During a sunny day in Summer 2016 I have experienced a journey through the history of the most important (and discussed) brand in automotive world on these years: Alfa Romeo. Where? At the Historical Museum of Alfa Romeo, placed near Milan, Italy. I thought you should know something more on “Alfa” while its fundamental brand new model, the Giulia, is hitting the market in these weeks. I know, some of you could whatch at it as a boring matter but often looking back is the best way to look forward.
The first part of the exposition is focused on Alfa Romeo’s history. A very big leap in the past, actually. Beginning from the very first 1910 A.L.F.A. 24 HP, the 1931 6C Gran Sport, the 1947 6C 2500 Sport “Freccia d’Oro” and the several Giulias from the ’60s. They were great, so much different from a 2015 MiTo indeed. One of the things I noticed walking between these masterpieces was how they are similar to other cars made by different companies around the world. No matter the country they came from, no matter the designer was working on them. They were built for rich people so luxury and elegance were the starting point for every carmaker. That was elegance’s shape on those times, I suppose.
While times were changing, italian economical growth seemed unstoppable, came the very best of Alfa Romeo: Giulia, Giulietta, in 1970 the Montereal. Great cars, even now they are dream cars. Then, my journey came up with the second part of the exhibition, entitled “Beauty, concepts and innovation”. Just to say some name: Pininfarina, Giugiaro, Bertone, Centro Stile Alfa Romeo, Vignale, Touring Superleggera, the very best designers were there. Please take a look at the photo gallery, is insane. The 40/60 HP Aerodinamica is the weirdest but pretty much everything seems insane: the 1968 Carabo by Bertone, inspired by an insect (don’t now which one); and the 1969 Iguana by Giugiaro.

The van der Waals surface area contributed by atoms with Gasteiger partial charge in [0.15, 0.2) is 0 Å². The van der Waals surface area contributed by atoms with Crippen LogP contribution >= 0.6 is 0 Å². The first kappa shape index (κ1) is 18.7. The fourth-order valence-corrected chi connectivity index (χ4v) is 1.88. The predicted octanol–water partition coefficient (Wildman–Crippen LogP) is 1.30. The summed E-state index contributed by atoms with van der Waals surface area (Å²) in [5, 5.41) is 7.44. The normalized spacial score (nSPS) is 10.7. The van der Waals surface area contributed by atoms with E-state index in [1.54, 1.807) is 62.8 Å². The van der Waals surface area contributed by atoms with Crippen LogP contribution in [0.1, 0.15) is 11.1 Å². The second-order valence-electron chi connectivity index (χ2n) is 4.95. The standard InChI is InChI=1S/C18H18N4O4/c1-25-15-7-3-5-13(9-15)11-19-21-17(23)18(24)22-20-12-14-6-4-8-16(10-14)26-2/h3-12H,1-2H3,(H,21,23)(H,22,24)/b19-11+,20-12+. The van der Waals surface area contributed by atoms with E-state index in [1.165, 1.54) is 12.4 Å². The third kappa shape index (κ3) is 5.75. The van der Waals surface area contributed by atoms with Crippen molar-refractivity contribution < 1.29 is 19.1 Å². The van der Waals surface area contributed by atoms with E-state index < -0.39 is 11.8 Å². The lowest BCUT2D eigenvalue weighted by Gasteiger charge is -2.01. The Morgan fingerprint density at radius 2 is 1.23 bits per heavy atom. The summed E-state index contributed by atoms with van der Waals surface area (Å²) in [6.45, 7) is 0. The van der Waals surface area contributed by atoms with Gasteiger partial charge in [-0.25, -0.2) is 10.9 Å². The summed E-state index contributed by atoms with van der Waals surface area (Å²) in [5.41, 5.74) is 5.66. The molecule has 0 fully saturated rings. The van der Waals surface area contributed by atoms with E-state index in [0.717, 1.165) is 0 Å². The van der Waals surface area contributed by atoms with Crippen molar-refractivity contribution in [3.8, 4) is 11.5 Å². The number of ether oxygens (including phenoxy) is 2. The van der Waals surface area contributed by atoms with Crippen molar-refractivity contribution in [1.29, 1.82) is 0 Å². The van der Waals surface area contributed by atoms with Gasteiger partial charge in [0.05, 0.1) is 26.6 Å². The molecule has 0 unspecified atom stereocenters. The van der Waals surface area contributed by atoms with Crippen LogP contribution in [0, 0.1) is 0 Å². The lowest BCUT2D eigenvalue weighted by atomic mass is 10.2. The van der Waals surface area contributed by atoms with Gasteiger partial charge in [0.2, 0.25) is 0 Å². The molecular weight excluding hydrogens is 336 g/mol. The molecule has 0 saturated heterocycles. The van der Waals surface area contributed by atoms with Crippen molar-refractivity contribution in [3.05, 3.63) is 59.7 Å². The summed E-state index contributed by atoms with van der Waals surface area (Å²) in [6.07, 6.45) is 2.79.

After this incredible amount of Art, it’s been the moment for the less known part of Alfa Romeo’s history: competitions. Dozens of cars from any period were exposed like racing cars from 1920, Gran Turismo cars and the gorgeous Tipo 33 Stradale. Is a part of the story someone like me could ignore but looking at these machines, how they were built and driven, how unsafe they were when crashing, how many died just to win a race, is the very best part of the show, here. On these days we can’t get out on a Sunday afternoon without an AWD SUV because some gravel could let us fear the worst, okay.
I know, I may seem too much enhusiast of this one hour tour and it’s true. I am enthusiast for the future of this brand, it’s time to challenge the very best of the market as we did before and I’m happy that Alfa Romeo built the new Giulia, and did it in the way it did. I swear I’ve never been an Alfa Romeo lover, but now I became one because I’ve seen the past of this brand. As I said before “looking back is the best way to look forward” and you know what? I can’t wait to see where Alfa will go. Please, don’t let me down.